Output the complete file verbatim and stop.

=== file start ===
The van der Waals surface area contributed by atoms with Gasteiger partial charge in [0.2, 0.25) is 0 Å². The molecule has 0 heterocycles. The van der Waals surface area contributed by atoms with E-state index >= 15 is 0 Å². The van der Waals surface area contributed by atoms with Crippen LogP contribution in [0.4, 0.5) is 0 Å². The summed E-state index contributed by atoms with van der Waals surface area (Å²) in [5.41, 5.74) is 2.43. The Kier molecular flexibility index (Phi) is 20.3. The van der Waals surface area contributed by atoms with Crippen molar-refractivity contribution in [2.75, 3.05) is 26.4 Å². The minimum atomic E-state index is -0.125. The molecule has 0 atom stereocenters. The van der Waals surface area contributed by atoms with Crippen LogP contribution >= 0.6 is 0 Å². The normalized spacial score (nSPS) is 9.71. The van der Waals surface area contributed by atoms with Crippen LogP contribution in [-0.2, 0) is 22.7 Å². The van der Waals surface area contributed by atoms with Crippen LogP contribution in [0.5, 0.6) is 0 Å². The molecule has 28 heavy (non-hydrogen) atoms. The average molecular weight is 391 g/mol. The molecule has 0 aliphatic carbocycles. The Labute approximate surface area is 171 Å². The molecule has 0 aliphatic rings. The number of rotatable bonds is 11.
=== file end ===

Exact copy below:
The van der Waals surface area contributed by atoms with Gasteiger partial charge in [0.2, 0.25) is 0 Å². The molecule has 0 heterocycles. The van der Waals surface area contributed by atoms with E-state index >= 15 is 0 Å². The van der Waals surface area contributed by atoms with Crippen LogP contribution in [0.4, 0.5) is 0 Å². The summed E-state index contributed by atoms with van der Waals surface area (Å²) in [5.41, 5.74) is 2.43. The Kier molecular flexibility index (Phi) is 20.3. The van der Waals surface area contributed by atoms with Crippen molar-refractivity contribution in [2.75, 3.05) is 26.4 Å². The minimum atomic E-state index is -0.125. The molecule has 0 atom stereocenters. The van der Waals surface area contributed by atoms with Crippen LogP contribution >= 0.6 is 0 Å². The normalized spacial score (nSPS) is 9.71. The van der Waals surface area contributed by atoms with Crippen LogP contribution in [-0.2, 0) is 22.7 Å². The van der Waals surface area contributed by atoms with Crippen LogP contribution in [0.5, 0.6) is 0 Å². The molecule has 28 heavy (non-hydrogen) atoms. The average molecular weight is 391 g/mol. The molecule has 0 aliphatic carbocycles. The Labute approximate surface area is 171 Å². The molecule has 0 aliphatic rings. The number of rotatable bonds is 11.